The information below comes from the statement of deficiencies compiled by health inspectors and provided to AHCJ by the Centers for Medicare and Medicaid Services. It does not include the steps the hospital plans to take to fix the problem, known as a plan of correction. For that information, you should contact the hospital, your state health department or CMS. Accessing the document may require you to file a Freedom of Information Request. Information on doing so is available here.


Based on record review and policy review, the Critical Access Hospital [CAH] did not follow its policy and failed to appropriately transfer a patient (Patient # 10) with an unstable emergency to an acute care hospital out of 20 sampled emergency department patients selected from July to December 2011.

Findings are:

Review of the CAH's policy titled Transfer Policy and Emergency Care, with review date of 6/07 revealed the purpose of the policy was to "provide life saving measures and implement emergency procedures that will minimize further compromise of the condition of any individual."
The policy included:
2. Definition of Emergency Medical Condition as "an acute medical condition that, without immediate medical attention, could reasonably be expected to result in serious jeopardy to the health of an individual ..."
3. Stabilization "is defined to mean no material deterioration of the condition is likely, within reasonable medical probability to result from, or occur during a transfer. Stabilization refers to treatment of the emergency, not treatment of the underlying medical condition."
4. Transfer "If a critical individual must be transferred, Cozad Community Hospital will provide medical treatment to minimize the risk of transfer....The physician will identify to the individual the risks and benefits of transfer, and certify the need for transfer."
7. Appropriate Transfer "An appropriate transfer is one in which:
a) certification is signed by a physician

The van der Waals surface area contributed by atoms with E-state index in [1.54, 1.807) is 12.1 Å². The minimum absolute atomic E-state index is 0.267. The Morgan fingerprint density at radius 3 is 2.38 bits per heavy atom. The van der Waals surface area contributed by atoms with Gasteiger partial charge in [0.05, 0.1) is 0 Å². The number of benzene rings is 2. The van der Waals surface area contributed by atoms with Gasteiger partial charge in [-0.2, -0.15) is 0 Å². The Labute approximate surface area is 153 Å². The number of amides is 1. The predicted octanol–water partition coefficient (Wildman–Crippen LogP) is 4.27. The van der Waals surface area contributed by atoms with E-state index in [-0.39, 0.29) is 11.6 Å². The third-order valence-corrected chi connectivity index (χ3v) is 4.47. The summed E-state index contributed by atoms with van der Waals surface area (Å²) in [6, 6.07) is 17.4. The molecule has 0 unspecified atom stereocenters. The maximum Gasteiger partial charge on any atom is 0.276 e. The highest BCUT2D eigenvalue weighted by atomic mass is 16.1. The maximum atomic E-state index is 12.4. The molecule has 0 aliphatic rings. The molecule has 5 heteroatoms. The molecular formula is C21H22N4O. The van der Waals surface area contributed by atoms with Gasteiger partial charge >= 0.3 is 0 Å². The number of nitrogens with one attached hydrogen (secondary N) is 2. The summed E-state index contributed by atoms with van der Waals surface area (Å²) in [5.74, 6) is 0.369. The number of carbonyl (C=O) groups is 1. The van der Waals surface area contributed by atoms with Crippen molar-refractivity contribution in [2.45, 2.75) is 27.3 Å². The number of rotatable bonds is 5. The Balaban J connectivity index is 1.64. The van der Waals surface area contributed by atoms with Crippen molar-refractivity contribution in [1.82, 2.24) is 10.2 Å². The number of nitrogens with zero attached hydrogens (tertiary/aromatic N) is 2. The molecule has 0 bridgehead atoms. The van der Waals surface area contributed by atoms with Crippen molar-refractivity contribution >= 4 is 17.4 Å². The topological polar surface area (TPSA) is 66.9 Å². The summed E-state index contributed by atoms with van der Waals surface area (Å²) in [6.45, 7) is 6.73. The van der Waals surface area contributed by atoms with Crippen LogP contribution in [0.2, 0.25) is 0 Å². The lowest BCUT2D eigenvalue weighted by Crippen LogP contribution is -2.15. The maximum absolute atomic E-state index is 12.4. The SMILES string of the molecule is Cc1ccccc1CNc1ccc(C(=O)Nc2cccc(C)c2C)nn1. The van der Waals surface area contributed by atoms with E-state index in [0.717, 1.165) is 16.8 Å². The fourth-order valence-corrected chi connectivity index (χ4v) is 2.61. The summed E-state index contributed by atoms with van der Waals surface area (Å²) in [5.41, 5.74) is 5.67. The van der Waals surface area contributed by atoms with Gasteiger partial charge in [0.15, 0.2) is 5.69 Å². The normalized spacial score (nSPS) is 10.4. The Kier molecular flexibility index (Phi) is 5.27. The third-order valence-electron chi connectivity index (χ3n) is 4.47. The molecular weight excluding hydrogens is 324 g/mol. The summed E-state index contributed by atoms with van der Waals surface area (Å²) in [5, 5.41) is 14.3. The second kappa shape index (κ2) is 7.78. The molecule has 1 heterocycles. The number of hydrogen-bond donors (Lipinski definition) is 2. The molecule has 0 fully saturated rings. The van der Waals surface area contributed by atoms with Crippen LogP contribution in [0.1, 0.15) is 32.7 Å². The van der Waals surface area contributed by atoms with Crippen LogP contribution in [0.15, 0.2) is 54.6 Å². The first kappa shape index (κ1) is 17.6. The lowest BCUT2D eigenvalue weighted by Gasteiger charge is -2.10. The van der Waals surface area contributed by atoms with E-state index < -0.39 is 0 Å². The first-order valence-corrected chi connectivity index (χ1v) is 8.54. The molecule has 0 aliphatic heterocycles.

b) arrangements are made previously with the receiving hospital
c) patient will be accompanied by all required medical records and forms
d) transfer will be conducted with qualified personnel and transportation equipment, including necessary life saving or life support equipment."

Review of Medical Staff Rules and Regulations Attachment A titled Policy and Procedure for Transfer and Emergency Examination, Page 24, outlined the physician's responsibilities for arranging the transfer of a patient with an emergency. The responsibilities included certifying in the medical record the risks and benefits of transfer, contacting the receiving hospital (physician) to confirm acceptance of the transfer and determining the appropriate mode of transportation and qualified accompanying personnel.

Review of CAH's data base information documented the hospital as a designated Level III Trauma Center and has ancillary services that include a clinical laboratory, nuclear medicine services, and diagnostic radiology services.

Review of the emergency department [ED] medical record revealed Patient # 10 (MDS) dated [DATE] at 3:20 PM. The ED nurse documented Patient # 10 arrived with law enforcement under emergency protective custody and that Patient # 10 was lethargic, confused and opened his eyes when stimulated. ED Physician B documented Patient #10 was brought in for "suicidal ideation and alcohol and suspected Phenergan overdose", had been drinking heavily and was holding a shotgun when a family member arrived home and called law enforcement. Documentation revealed Patient #10 had an irregular heart beat and an elevated blood pressure. A 12 lead EKG confirmed that Patient # 10 had an abnormal heart rhythm suggestive of injury or acute infarct (commonly known as a heart attack). At 7:25 PM Patient # 10 was discharged in police custody for transport to Hospital B. There was no evidence in the medical record that to minimize the risks of transfer, ED physician A initiated treatment of patient # 10's abnormal heart condition, or contacted poison control, or arranged transport by an ambulance with the appropriate cardiac monitoring equipment, or that he certified the medical benefits of transfer outweighed the risks. The medical record also did not contain evidence that staff contacted Hospital B to ensure it had the capacity to provide stabilizing treatment, or give report on Patient # 10's condition, or provide copies of the medical record pertaining to his emergency as required by the hospital's Medical Staff Bylaws Rules and Regulations or policies and procedures. Refer to C 2409 for more information.
Based on the Critical Access Hospital's (CAH) report, review of medical records and staff interviews, the CAH failed to appropriately transfer one patient (Patient # 10) with an unstable emergency out of 20 medical records selected for review from July 2011 to December 2011.

Findings include: